signs child social media habit toxic
Twenty20

Social media can be the most wonderful (and stressful) place.

It’s where millions of people go to find community and feel connected, and yet, studies have shown that the increased use of social media often leaves folks feeling even more isolated. It’s where budding young stars can build their following and pursue their passions, and yet, there’s the risk of online bullying and negativity.

And the repercussions, for kids, are actually quite tangible. According to a 2015 study from the Journal of Abnormal Child Psychology, adolescents who use social media for social comparison and feedback-seeking are more likely to have depressive symptoms, and research from a 2016 study in the Journal of Adolescence linked higher levels of social media for kids with poorer sleep quality, lower self-esteem and increased anxiety.

The craziest part? These systems are actually designed to manipulate people’s emotions and keep them addicted.

“They are legitimately exploiting the very nature of what makes us human,” says Jessica Fortunato, Psy.D, a therapist and specialist in technology addictions. “It’s kind of like a grand experiment happening and we’re all guinea pigs in this, and people who suffer the most are the youth.”

But what can parents do to help? And what signs can they look out for when it comes to toxic social media habits? Read on for more details on how to recognize these signs and how to respond, according to the experts.

1. Your kids only get excited about digital accomplishments

To be fair, celebrating a few digital accomplishments can be a good thing—especially if your child is using it as a tool to do good. (That online petition to clean up the park is definitely worth bragging about.) But if all of their celebrations revolve around the digital world (like the number of likes that they get on every selfie), then it could be a sign that they value their digital experiences more than their real-life ones.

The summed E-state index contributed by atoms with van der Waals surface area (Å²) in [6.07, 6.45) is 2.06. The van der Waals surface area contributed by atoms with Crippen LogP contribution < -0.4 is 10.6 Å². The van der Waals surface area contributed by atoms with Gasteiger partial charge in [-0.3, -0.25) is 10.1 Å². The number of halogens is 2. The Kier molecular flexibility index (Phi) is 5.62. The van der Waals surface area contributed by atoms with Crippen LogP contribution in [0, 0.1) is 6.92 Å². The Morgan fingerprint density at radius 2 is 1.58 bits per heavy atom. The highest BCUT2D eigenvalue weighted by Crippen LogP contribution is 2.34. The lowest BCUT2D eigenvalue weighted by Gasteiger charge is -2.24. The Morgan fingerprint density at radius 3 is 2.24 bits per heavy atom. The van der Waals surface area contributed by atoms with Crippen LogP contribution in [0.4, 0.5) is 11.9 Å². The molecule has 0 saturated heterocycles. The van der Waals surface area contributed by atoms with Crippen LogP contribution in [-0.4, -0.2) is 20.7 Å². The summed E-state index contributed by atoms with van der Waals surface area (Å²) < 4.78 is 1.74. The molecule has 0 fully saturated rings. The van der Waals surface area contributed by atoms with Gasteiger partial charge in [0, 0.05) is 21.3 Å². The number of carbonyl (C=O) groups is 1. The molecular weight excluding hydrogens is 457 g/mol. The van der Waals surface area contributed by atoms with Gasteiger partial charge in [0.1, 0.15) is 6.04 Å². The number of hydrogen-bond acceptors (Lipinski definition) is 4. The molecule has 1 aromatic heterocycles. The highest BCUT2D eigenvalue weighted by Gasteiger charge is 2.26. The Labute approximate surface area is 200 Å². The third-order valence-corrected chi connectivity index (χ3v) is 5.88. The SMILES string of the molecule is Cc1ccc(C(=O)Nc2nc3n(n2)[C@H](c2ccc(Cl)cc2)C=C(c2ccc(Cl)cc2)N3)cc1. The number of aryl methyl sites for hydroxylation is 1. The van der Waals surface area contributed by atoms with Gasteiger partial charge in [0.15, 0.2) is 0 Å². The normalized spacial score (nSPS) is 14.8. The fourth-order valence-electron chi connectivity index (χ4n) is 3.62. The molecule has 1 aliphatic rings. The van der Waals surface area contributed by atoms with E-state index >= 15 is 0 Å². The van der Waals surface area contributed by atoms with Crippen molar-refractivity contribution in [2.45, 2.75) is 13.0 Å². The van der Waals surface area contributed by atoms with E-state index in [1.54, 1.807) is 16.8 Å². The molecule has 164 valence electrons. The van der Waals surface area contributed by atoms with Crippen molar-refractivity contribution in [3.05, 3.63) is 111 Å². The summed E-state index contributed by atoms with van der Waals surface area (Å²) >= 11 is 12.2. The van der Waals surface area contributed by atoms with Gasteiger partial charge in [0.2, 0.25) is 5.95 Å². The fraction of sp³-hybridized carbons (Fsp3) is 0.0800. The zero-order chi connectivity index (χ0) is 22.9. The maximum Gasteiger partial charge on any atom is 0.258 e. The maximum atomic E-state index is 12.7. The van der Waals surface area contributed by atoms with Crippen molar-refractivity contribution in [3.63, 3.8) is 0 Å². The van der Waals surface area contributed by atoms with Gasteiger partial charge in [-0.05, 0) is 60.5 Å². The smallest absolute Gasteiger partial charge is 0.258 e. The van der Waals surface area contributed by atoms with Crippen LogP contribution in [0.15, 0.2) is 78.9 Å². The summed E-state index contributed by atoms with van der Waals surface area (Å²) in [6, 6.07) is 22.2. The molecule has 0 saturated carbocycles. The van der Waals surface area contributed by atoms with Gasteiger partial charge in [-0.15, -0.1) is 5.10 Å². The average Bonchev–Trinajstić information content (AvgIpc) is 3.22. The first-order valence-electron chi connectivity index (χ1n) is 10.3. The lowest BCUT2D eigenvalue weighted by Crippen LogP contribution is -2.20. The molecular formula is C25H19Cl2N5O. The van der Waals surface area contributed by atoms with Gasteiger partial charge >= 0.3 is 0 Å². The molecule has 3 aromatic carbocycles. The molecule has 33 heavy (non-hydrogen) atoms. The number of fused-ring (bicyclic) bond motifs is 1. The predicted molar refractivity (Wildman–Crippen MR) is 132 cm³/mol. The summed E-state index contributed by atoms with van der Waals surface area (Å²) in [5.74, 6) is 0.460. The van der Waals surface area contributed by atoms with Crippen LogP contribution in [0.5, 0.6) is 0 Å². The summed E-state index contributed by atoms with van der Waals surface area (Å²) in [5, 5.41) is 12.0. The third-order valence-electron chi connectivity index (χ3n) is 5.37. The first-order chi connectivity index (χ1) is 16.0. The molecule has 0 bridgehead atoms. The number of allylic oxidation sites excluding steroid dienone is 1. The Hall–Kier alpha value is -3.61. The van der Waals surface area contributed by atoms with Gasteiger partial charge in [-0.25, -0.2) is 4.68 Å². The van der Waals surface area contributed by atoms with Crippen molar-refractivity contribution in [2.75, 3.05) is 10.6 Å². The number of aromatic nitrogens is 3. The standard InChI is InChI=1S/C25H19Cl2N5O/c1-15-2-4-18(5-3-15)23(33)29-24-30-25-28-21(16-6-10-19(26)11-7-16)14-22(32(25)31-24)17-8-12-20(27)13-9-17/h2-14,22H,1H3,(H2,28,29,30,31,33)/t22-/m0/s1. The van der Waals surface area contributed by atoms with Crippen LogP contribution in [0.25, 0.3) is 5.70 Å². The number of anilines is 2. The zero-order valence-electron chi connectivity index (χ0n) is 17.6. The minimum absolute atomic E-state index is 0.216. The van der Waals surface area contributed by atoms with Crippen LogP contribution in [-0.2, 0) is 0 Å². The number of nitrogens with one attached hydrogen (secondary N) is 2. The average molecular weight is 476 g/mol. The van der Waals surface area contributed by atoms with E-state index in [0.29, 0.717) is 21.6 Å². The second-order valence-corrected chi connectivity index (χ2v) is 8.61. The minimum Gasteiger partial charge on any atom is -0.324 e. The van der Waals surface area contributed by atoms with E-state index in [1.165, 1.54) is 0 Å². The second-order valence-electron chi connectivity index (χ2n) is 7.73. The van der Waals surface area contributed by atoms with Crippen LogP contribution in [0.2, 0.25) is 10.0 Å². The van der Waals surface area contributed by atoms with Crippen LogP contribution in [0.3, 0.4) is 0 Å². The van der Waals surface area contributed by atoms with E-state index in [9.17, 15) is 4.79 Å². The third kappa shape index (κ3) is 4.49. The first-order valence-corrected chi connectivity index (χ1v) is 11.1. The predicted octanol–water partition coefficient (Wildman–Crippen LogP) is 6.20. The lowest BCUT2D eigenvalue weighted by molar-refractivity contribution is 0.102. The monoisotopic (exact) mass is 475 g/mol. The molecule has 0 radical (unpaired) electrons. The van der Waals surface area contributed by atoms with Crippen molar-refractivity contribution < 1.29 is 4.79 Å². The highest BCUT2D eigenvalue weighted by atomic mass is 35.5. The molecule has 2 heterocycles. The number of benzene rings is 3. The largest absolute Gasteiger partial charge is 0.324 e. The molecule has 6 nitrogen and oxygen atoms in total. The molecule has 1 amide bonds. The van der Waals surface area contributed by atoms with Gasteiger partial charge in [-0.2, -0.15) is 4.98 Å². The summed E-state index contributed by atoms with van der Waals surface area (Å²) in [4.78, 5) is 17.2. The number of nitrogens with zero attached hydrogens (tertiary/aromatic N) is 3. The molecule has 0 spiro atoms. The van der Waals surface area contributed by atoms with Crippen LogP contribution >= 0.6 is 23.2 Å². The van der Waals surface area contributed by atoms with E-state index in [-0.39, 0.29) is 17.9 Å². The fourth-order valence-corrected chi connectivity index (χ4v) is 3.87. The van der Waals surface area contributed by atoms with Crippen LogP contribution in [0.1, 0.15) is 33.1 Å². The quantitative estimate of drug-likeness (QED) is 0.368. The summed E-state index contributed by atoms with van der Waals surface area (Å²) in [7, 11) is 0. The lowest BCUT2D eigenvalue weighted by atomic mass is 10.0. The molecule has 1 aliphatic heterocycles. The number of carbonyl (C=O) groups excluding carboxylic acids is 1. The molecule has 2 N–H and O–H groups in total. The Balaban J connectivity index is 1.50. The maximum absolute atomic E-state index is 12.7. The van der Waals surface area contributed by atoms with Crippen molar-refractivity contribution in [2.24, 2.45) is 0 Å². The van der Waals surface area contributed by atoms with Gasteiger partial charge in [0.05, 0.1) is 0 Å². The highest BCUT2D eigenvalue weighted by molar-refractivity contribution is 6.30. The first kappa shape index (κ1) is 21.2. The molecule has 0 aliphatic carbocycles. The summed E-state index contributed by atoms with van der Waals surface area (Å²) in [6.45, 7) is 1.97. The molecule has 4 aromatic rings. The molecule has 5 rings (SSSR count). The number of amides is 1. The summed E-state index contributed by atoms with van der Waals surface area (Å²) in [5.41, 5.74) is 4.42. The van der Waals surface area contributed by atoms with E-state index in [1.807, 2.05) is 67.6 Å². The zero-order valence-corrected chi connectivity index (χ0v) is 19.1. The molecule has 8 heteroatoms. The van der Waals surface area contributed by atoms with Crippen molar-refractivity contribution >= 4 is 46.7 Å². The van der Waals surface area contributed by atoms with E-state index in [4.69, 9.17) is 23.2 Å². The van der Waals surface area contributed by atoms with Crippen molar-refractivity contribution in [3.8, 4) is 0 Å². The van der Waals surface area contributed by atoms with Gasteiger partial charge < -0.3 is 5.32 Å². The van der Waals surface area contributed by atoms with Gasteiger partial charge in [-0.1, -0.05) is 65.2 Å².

Dr. Lynda Ulrich, motivational speaker and author of Happiness is an Option, told us that paying attention to what kids post on social media can offer a lot of insight on the things they care most about. She explained, “What are they celebrating? And what are they sharing? Look at that landscape and say, is this the kid I’m raising? Is this kid going to have a full range of experiences ahead of them, or are they going to be limited by this limited view of a life that they’re living? Look at what your kids are doing on social media, see what they’re celebrating themselves. Pay attention to what they pay attention to.”

According to the author, if they’re sharing a variety of meaningful, real-life moments, then this indicates an “active, full, well-rounded life.” But if you notice that your child’s feed is filled with selfies and content from the digital world, then it’s time to intervene.

2. They play the comparison game (a lot)

Even as adults, we fall into the comparison trap on social media, and this can wreak havoc on our self-esteem and mental health. Now, imagine how much more dangerous it is for children who are still developing and trying to figure out who they are. If they’re constantly trying to measure up to their seemingly “perfect” peers online, then this could indicate low self-esteem.

Dr. Fortunato explained, “Two of the key challenges for adolescents are identity development and developing that capacity for critical thinking, developing empathy and cultivating intimate relationships, really finding who they are. If they're immersed in this public forum that’s based on perfectionistic, ideological portraits of ourselves, with all the bells and whistles and filters and getting it just so, and we become reliant on looking outside of ourselves for information and confirmation about who we are, that's a painful and losing battle.”

According to data revealed in Netflix’s documentary, The Social Dilemma, child suicide rates have risen by up to 150 percent and self-harming among young girls (aged 10 to 14) has nearly tripled after they became exposed to social media, proving that it has taken a major toll on young kids' mental health. But as scary as this sounds, there is something that parents can do to help break this unhealthy cycle.

Dr. Ulrich said, “We can teach our kids to look at that perfect Facebook posting of some influencer and say, ‘Wait a minute, that’s so perfect. Is everybody really like that?’ It’s really important to teach your kids that you’ve got to have the whole context of something before you start comparing yourself to it. And social media is the worst place because there’s literally no context there.”

She continued, “Teach your kids to look at the deeper truth in the social media landscape. Teach them to look at what other people are celebrating and caring about.”

3. Their online image is very different from their real-life one

If a social-media savvy child is constantly comparing herself to others, then it’s very likely that she’s created an online image that barely reflects their own—and this could mean that she’s not too happy with her real, offline self either.